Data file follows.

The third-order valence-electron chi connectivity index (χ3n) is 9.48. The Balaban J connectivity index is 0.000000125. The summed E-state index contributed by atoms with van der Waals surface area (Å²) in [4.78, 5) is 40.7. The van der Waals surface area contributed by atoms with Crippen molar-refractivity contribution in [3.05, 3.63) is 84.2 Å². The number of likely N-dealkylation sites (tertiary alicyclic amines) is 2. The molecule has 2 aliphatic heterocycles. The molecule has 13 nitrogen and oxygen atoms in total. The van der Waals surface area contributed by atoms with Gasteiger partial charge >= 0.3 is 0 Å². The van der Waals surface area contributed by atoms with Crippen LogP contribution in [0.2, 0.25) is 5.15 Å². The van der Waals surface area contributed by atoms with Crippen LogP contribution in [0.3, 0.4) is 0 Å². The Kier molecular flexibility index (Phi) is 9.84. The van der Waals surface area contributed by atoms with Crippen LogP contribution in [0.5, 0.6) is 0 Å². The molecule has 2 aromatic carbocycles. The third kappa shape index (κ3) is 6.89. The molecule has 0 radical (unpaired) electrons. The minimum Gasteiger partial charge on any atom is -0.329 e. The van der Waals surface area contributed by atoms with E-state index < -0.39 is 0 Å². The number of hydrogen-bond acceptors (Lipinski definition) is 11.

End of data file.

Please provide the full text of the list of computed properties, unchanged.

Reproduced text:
The third-order valence-electron chi connectivity index (χ3n) is 9.48. The Balaban J connectivity index is 0.000000125. The summed E-state index contributed by atoms with van der Waals surface area (Å²) in [4.78, 5) is 40.7. The van der Waals surface area contributed by atoms with Crippen molar-refractivity contribution in [3.05, 3.63) is 84.2 Å². The number of likely N-dealkylation sites (tertiary alicyclic amines) is 2. The molecule has 2 aliphatic heterocycles. The molecule has 13 nitrogen and oxygen atoms in total. The van der Waals surface area contributed by atoms with Gasteiger partial charge >= 0.3 is 0 Å². The van der Waals surface area contributed by atoms with Crippen LogP contribution in [0.2, 0.25) is 5.15 Å². The van der Waals surface area contributed by atoms with Crippen LogP contribution in [0.3, 0.4) is 0 Å². The Kier molecular flexibility index (Phi) is 9.84. The van der Waals surface area contributed by atoms with Crippen LogP contribution in [0.5, 0.6) is 0 Å². The molecule has 2 aromatic carbocycles. The third kappa shape index (κ3) is 6.89. The molecule has 0 radical (unpaired) electrons. The minimum Gasteiger partial charge on any atom is -0.329 e. The van der Waals surface area contributed by atoms with E-state index < -0.39 is 0 Å². The number of hydrogen-bond acceptors (Lipinski definition) is 11.